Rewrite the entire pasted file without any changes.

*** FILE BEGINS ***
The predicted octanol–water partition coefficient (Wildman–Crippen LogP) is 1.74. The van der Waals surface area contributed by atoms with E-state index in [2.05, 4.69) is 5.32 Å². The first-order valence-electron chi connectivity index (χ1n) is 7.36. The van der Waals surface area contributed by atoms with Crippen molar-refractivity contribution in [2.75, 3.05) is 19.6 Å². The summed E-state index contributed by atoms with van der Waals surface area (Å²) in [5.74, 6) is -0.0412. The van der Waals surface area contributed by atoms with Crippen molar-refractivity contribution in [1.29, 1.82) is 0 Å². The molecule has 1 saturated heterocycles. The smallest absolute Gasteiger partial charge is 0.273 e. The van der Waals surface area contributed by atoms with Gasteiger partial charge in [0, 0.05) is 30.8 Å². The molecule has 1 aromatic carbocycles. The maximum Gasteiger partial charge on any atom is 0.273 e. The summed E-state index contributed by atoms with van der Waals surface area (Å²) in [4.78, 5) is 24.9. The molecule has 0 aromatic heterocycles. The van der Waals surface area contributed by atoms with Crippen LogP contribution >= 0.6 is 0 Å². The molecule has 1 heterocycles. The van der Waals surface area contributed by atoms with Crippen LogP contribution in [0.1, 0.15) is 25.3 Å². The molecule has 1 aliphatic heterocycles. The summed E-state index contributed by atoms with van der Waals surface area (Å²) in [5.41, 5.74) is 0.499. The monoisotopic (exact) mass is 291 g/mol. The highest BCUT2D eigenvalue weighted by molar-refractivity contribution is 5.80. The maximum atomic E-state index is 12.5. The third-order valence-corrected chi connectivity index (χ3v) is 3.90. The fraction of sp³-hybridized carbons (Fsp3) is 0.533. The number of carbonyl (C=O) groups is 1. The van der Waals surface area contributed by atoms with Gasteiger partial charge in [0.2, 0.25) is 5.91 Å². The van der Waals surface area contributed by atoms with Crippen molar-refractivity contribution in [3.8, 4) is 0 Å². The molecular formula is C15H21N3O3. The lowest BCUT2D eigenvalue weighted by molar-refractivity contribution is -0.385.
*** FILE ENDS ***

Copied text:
The predicted octanol–water partition coefficient (Wildman–Crippen LogP) is 1.74. The van der Waals surface area contributed by atoms with E-state index in [2.05, 4.69) is 5.32 Å². The first-order valence-electron chi connectivity index (χ1n) is 7.36. The van der Waals surface area contributed by atoms with Crippen molar-refractivity contribution in [2.75, 3.05) is 19.6 Å². The summed E-state index contributed by atoms with van der Waals surface area (Å²) in [5.74, 6) is -0.0412. The van der Waals surface area contributed by atoms with Crippen molar-refractivity contribution in [1.29, 1.82) is 0 Å². The molecule has 1 saturated heterocycles. The smallest absolute Gasteiger partial charge is 0.273 e. The van der Waals surface area contributed by atoms with Gasteiger partial charge in [0, 0.05) is 30.8 Å². The molecule has 1 aromatic carbocycles. The maximum Gasteiger partial charge on any atom is 0.273 e. The summed E-state index contributed by atoms with van der Waals surface area (Å²) in [4.78, 5) is 24.9. The molecule has 0 aromatic heterocycles. The van der Waals surface area contributed by atoms with Crippen LogP contribution >= 0.6 is 0 Å². The molecule has 1 heterocycles. The van der Waals surface area contributed by atoms with Crippen LogP contribution in [0.1, 0.15) is 25.3 Å². The molecule has 1 aliphatic heterocycles. The summed E-state index contributed by atoms with van der Waals surface area (Å²) in [5.41, 5.74) is 0.499. The monoisotopic (exact) mass is 291 g/mol. The highest BCUT2D eigenvalue weighted by molar-refractivity contribution is 5.80. The maximum atomic E-state index is 12.5. The third-order valence-corrected chi connectivity index (χ3v) is 3.90. The fraction of sp³-hybridized carbons (Fsp3) is 0.533. The number of carbonyl (C=O) groups is 1. The van der Waals surface area contributed by atoms with Gasteiger partial charge in [0.2, 0.25) is 5.91 Å². The van der Waals surface area contributed by atoms with Crippen molar-refractivity contribution in [3.8, 4) is 0 Å². The molecular formula is C15H21N3O3. The lowest BCUT2D eigenvalue weighted by molar-refractivity contribution is -0.385.